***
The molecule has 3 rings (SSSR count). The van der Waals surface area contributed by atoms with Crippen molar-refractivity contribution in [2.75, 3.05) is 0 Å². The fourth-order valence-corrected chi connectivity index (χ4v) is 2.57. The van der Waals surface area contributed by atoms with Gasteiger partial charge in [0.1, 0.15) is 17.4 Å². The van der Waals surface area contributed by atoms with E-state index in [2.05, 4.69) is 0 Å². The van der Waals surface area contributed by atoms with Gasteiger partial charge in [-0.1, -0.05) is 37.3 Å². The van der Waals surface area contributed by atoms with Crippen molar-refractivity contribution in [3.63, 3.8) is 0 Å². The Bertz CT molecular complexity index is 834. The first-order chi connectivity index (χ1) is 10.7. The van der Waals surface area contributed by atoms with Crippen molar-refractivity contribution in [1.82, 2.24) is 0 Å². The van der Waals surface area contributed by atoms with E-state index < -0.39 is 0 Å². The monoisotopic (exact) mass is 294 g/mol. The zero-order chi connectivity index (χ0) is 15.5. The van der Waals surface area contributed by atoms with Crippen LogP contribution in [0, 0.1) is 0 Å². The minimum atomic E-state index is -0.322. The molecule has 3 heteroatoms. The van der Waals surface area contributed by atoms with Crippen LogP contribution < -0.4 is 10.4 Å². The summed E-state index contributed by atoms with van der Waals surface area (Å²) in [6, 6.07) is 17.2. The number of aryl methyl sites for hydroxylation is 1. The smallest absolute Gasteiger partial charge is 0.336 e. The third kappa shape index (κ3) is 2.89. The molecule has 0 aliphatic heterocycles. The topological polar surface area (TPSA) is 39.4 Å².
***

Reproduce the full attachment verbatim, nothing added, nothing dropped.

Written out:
The molecule has 3 rings (SSSR count). The van der Waals surface area contributed by atoms with Crippen molar-refractivity contribution in [2.75, 3.05) is 0 Å². The fourth-order valence-corrected chi connectivity index (χ4v) is 2.57. The van der Waals surface area contributed by atoms with Gasteiger partial charge in [0.1, 0.15) is 17.4 Å². The van der Waals surface area contributed by atoms with E-state index in [2.05, 4.69) is 0 Å². The van der Waals surface area contributed by atoms with Gasteiger partial charge in [-0.1, -0.05) is 37.3 Å². The van der Waals surface area contributed by atoms with Crippen molar-refractivity contribution in [3.63, 3.8) is 0 Å². The Bertz CT molecular complexity index is 834. The first-order chi connectivity index (χ1) is 10.7. The van der Waals surface area contributed by atoms with Crippen molar-refractivity contribution in [1.82, 2.24) is 0 Å². The van der Waals surface area contributed by atoms with E-state index < -0.39 is 0 Å². The monoisotopic (exact) mass is 294 g/mol. The zero-order chi connectivity index (χ0) is 15.5. The van der Waals surface area contributed by atoms with Crippen LogP contribution in [0, 0.1) is 0 Å². The minimum atomic E-state index is -0.322. The molecule has 3 heteroatoms. The van der Waals surface area contributed by atoms with Crippen LogP contribution < -0.4 is 10.4 Å². The summed E-state index contributed by atoms with van der Waals surface area (Å²) in [6, 6.07) is 17.2. The number of aryl methyl sites for hydroxylation is 1. The smallest absolute Gasteiger partial charge is 0.336 e. The third kappa shape index (κ3) is 2.89. The molecule has 0 aliphatic heterocycles. The topological polar surface area (TPSA) is 39.4 Å².